Port of Halifax working with supply partners to move through cargo backlog

Click to play video 'Vessels called in to help with backlog of diverted cargo containers in Halifax' Vessels called in to help with backlog of diverted cargo containers in Halifax
WATCH: The Halifax Port Authority is working with global supply chain partners to redistribute a backlog of diverted cargo containers that ended up in Halifax due to a strike in Montreal – Oct 5, 2020

Two vessels have been called into the Port of Halifax to help clear out a backlog of diverted cargo containers.

This latest disruption to the supply chain is part of the aftereffects felt by the longshore workers striking in Montreal over a 12-day period.

The Port of Montreal was practically ground to a halt, forcing other ports, like Halifax, to chip in and assist with cargo that could no longer access the port on the St. Lawrence River.

“We’re starting to see now, these diverted containers being moved back to Montreal, where they can be put back into the system, get to their destination,” said Lane Farguson, the communications manager for the Port of Halifax.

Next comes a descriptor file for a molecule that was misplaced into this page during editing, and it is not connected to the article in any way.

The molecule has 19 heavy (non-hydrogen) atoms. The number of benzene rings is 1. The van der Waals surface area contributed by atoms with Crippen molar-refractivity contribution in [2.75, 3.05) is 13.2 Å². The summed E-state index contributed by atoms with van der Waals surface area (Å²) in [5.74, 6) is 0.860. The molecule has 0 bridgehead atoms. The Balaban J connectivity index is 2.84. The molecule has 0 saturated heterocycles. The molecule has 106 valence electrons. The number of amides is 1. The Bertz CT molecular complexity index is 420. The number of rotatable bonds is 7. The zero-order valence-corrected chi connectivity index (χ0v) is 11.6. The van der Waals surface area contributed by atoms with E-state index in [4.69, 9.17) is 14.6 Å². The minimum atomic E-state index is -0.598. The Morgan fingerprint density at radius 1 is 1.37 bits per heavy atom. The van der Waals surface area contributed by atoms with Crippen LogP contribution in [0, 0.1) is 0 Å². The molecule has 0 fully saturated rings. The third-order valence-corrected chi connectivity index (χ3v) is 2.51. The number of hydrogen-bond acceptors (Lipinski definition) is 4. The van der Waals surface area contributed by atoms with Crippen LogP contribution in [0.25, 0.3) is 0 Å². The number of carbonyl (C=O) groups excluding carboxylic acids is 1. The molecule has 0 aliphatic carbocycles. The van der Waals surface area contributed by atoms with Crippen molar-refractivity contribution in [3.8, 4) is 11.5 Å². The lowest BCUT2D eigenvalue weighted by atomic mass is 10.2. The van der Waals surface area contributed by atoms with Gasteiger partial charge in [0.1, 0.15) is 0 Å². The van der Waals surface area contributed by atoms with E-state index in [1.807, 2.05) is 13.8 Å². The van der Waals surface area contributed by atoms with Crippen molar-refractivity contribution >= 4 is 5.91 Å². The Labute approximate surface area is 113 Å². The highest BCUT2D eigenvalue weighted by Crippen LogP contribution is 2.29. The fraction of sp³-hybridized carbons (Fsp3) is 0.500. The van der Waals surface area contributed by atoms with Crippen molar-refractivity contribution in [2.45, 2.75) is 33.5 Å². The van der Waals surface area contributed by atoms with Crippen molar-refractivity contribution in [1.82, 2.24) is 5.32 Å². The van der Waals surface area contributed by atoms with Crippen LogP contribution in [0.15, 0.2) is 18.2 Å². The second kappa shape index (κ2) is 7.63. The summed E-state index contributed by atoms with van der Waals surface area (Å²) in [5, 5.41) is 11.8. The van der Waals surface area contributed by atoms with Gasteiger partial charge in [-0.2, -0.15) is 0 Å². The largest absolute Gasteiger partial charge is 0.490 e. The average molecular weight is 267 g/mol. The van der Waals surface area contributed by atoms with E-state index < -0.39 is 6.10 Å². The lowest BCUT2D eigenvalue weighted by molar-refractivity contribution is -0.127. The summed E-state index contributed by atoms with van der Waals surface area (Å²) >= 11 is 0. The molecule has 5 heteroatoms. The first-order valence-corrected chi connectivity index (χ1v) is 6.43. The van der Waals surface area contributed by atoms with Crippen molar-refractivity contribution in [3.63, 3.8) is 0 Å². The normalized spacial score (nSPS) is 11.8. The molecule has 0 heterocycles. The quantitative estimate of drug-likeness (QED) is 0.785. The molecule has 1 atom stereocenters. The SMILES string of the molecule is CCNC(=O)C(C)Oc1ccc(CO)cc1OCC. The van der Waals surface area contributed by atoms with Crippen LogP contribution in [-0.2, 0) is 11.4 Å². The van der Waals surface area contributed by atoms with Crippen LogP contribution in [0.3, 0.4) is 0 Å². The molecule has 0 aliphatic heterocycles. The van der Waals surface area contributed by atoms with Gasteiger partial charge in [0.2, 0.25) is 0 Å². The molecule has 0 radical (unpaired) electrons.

Read more: Employers, striking dockworkers reach truce, Montreal port to reopen

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Farguson says over the weekend one was vessel was able to move about 40 per cent of the diverted cargo out of Halifax. He says another vessel is on track to remove the remainder of the diverted cargo this week.

The backlog is having an impact on all aspects of the supply chain, including trucking.

“We’re working through the backlog, and some of the additional containers and shipments that have come in through Halifax, now,” said Bill Organ, the director of freight forwarding with the Warehouse Transport Group. “It will still be a few more weeks before the trucking side is able to move everything off, to get to everybody’s facility.”

Organ says the longer containers sit idle, the higher the costs rise to make up for delays.

It’s all part of the complexities that arise when there are disruptions anywhere along the supply chain.

“In the logistics business, obviously time is money. Nobody likes to pay additional costs and it’s unique in that it’s not necessarily anyone’s fault,” Organ said.

Read more: Arrival of Eastern Canada’s largest ship-to-shore crane marks final stages of PSA Halifax expansion

Organ adds that the supply chain is fluid and constantly adapting to global demands that have proven to be unpredictable from one year to the next.

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“The timelines for moving personal protective equipment (PPE) trump some of the other stuff that we’re able to move. Say, a year ago, nobody was moving thousands of containers of PPE products,” he said.

Farguson says the Port of Halifax is working with global supply chain partners to ensure cargo containers are back to moving reliably and efficiently.

“For us in Halifax, efficiency and reliability are very, very important,” he said.

Click to play video 'Cargo, Cruise Ships & COVID-19' Cargo, Cruise Ships & COVID-19
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